“In our church in Payatas, a child lined for the Holy Communion. But the problem is, he [was] not older than seven years old. The child cried when I told him, he [was] not allowed to take the Holy Host because he [has not taken yet] his First Communion. He cried and cried, begging me, saying ‘Father, sige na po! Gutum na gutom na po ako. Gusto ko po ng tinapay’,” narrated Sabado, a priest of the Order of Carmelite and a member of Kasimbayan (Kapatirang Simbahan para sa Bayan) and Promotion of Church Peoples Response (PCPR) in statement sent to CBCP News a day after the 8th SONA last July 28.

The priest said he was moved by the scene. Then he continued his story:

“Last Monday, July 21, there was a huge fire in Pandacan. Some of the victims were Aglipayans. Two children died, unable to escape the fiery blaze, while the mother [was] in [a] long line, waiting for her turn to buy some kilos of NFA (National Food Authority) rice. Not so long ago, there [were] siblings that have died also in the fire, here in Payatas, while their parents [were] working—scavenging in the huge piles of garbage.”

“A small bread can bring a lot of joy to that small boy. How many breads, bags of rice and other food items can be bought and distributed to millions of our poor kababayans, by billions of pesos that were stolen and planned to be stolen by this government?,” asked Sabado.

“There is no moral basis for anyone to remain in power, especially those in the highest position, if their positions are being used to make themselves rich, while the people are impoverishing and dying because of hunger,” added Sabado.

“As a church that promotes life, it is righteous for the Church to join the people in condemning, in the strongest terms, the plundering of people’s money and the abuse of power of those who is in authority,” said Sabado.

He declared it is an un-Christian to remain silent in the face of ongoing corruption, and it is not right for Church leaders to explicitly support Arroyo.

“Gloria is riding over the pro-Life position of the Church, it is rightful that the Church be in front, in condemning the policies and programs of a corrupt president, who’s number one in destroying and in depriving life and dignity to the millions of Filipinos,” said the priest.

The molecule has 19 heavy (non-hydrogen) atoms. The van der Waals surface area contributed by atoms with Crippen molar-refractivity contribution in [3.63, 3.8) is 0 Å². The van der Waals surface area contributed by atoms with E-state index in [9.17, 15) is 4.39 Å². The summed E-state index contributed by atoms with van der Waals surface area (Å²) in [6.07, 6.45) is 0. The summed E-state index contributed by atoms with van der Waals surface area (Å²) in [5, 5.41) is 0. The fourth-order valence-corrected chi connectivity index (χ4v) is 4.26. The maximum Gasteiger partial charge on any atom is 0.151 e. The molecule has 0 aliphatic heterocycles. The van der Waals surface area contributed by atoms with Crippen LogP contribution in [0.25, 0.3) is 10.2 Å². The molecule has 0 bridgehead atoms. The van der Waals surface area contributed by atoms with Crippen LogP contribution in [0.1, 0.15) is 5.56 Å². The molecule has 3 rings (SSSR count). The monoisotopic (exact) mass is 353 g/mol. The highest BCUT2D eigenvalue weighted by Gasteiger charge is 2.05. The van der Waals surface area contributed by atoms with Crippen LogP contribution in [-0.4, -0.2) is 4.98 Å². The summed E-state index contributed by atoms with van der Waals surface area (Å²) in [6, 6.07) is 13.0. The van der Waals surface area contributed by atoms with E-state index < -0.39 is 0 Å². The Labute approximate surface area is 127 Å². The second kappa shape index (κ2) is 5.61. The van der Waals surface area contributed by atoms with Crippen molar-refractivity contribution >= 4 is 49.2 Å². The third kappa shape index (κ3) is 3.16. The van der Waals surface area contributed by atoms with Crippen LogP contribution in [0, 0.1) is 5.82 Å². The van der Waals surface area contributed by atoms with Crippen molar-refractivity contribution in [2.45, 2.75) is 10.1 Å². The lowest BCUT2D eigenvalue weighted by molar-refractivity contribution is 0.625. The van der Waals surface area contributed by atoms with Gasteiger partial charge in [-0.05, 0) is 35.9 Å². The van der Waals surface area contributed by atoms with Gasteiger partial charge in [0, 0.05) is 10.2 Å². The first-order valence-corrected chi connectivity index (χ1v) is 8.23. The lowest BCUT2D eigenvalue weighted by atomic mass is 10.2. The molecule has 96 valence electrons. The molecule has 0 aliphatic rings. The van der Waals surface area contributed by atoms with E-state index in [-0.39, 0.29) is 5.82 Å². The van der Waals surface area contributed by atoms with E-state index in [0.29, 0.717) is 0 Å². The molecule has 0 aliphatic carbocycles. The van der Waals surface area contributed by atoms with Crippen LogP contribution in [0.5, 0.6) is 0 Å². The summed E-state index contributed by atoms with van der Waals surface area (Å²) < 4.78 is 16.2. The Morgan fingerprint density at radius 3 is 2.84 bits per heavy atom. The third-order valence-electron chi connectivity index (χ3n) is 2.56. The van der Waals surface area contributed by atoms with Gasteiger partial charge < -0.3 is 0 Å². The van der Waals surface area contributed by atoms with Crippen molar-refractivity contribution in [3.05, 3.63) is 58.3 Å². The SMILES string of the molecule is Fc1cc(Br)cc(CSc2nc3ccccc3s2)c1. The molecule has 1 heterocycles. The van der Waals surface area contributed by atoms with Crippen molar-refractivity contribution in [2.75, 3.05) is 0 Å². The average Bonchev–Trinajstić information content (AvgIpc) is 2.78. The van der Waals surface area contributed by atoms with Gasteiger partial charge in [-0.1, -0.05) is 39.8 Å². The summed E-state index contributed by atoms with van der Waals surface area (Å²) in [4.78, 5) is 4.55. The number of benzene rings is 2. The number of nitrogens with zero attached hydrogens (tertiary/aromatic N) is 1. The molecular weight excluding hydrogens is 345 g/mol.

He added that as ordinary church people, like any ordinary Filipino, they can feel the impoverished state of the country.

“We will not close our eyes on the immorality of this government. We are with you in fighting and in making the Arroyo government accountable, who untiringly looting the country’s chest and economy and continuously suppressing and massacring the people. On that note, hand in hand, let’s call for her resignation,” Sabado said.

High percentage living in poverty

According to the latest Social Weather Stations (SWS), 59 percent of the Filipino families, or 10.9 million people, say they are poor. This was nine (9) points higher than of last year, where the self-rated poverty had only recorded 50 percent.

Meanwhile, Pulse Asia, Inc., said that 66 percent of the Filipino population—or two out of three Filipinos—said that the Philippine economy have worsened, much worse than of 2005.

Still, the International Labor Organization (ILO) says that majority of the Filipinos still live for less than US$2 a day.

What is more saddening, before the SONA, the Food and Nutrition Research Institute (FNRI) of the Department of Science and Technology (DOST) said more than 11 million children are malnourished.

Poverty due to corruption

In the 2007 Corruption Perception Index released by Transparency International, the Philippines ranked 131, meaning that people perceive there is rampant corruption happening inside the government.